Instead, Mr. Dinnerstein largely lives around him: on the subway, in parks, outside brownstones like his in Brooklyn. In a rare attempt to portray a celebrity, Mr. Dinnerstein was commissioned by Sports Illustrated in 1974 to paint Yankee Hall of Famer Joe DiMaggio in what became a widely publicized image of him in his familiar wide stance just after hitting the ball. He also won a Grammy Award in 1973 for best album cover for “The Siegel-Schwall Band”, by the Chicago blues band of the same name.
Mr. Dinnerstein was sometimes his own subject – for example, he depicted himself at work on the subway, sketching his fellow drivers.
In one of his subway paintings, the figures around him include a man holding a small child, a young woman with a bicycle, a construction worker and a guide dog, while a woman on the platform pounding on a conga drum and collecting stray newspapers. flutter to them. They don’t pay attention to Mr. Dinnerstein.
In another, a daughter sleeps, stretched out over her mother’s legs.
“The atmosphere generated by the stark overhead lighting, and the sterile environment made of that all-too-familiar molded plastic and stainless steel, is captured flawlessly,” artist and art critic D. Dominick Lombardi wrote in DailyExpertNews in 1999.
Mr. Dinnerstein said he learned things about people on the subway that he hadn’t learned in art school.
“The immediacy of a direct response to the human subject in a moving train forces one to develop perception and memory,” he said in the catalog accompanying the 2018 “Harvey Dinnerstein’s New York” exhibition at the Gerald Peters Gallery. “The metro also revealed a view of the great diversity of life in the city that has shaped my artistic vision over the years.”
His wife, Lois (Behrke) Dinnerstein, an art historian, also features in his work: on a ferry at sunrise; on a winter’s day, her scarf fluttering in the wind. He also portrayed her alone, during the Covid-19 pandemic – in a portrait, with her hair sticking out from under her hat, and in a hospital, an oxygen cannula in her nose, to treat pneumonia.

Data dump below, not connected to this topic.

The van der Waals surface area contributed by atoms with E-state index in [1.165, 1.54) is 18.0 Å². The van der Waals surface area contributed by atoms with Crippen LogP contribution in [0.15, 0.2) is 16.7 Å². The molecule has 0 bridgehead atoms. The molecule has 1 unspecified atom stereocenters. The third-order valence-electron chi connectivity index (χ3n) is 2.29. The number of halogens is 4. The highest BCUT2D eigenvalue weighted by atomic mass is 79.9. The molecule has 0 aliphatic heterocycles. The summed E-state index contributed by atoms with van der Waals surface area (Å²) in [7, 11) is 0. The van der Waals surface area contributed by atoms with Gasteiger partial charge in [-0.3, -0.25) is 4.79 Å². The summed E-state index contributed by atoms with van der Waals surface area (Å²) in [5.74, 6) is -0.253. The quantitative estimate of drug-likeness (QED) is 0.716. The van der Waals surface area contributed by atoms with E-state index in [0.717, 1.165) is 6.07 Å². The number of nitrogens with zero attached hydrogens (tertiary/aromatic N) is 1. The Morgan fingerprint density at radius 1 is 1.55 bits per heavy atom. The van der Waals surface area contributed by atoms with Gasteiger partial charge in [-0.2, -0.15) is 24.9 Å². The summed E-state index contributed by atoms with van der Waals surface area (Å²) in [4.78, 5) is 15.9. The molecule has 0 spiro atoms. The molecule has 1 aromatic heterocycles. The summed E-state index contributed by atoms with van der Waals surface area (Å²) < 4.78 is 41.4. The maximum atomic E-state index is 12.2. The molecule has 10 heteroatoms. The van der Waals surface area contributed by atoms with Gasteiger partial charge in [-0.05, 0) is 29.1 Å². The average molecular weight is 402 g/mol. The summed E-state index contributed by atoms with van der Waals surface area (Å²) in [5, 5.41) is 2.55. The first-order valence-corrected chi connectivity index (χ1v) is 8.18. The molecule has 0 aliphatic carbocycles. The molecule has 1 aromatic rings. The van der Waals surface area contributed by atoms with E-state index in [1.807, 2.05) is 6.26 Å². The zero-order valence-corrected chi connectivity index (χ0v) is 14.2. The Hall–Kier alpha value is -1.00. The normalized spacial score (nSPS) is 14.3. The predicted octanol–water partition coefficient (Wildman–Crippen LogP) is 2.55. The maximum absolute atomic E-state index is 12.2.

“The world I knew has been drastically changed by the invisible virus and I am having great difficulty navigating this uncharted territory,” he wrote on Linea last year. “But after a period of uncertainty, I found great comfort when I picked up a drawing tool or brush and somehow the creative spark returned. A confirmation of life, beyond the shadows of the deadly virus.”
A respected teacher at the Art Students League for 40 years, Mr. Dinnerstein didn’t retire until the pandemic hit in 2020. He also taught at the School of Visual Arts from 1965 to 1980 and the National Academy of Design from 1975 to 1992.
“If you were serious, he gave you a lot of rope,” said Jerry Weiss, a painter who studied with Mr. Dinnerstein at the Art Students League. “He came by to criticize or compliment me, but I saw him other students who were slippery or not serious, savage.”
Mr. Dinnerstein leaves his wife; a daughter, Rachel Dinnerstein; a son, Michael; and a brother, Simon, a figurative artist.
One of the most imaginative works by Mr. Dinnerstein is a 2003 painted tribute to the victims of the 9/11 attacks. Based in part on a candlelit procession outside his local fire station, which lost 12 men, it depicts a firefighter, a nun, a man with a child on his shoulders and several other people lined up amid the collapsed buildings, candles holding down their dejected faces.
“With an intensity reminiscent of dramatically illuminated 17th-century compositions by Georges de La Tour and Caravaggio’s followers,” wrote Gabriel R.Weisberg in Fine Art Connoisseur magazine in 2008, “Dinnerstein creates a moving allegory of hope emerging from a disaster may ensue.”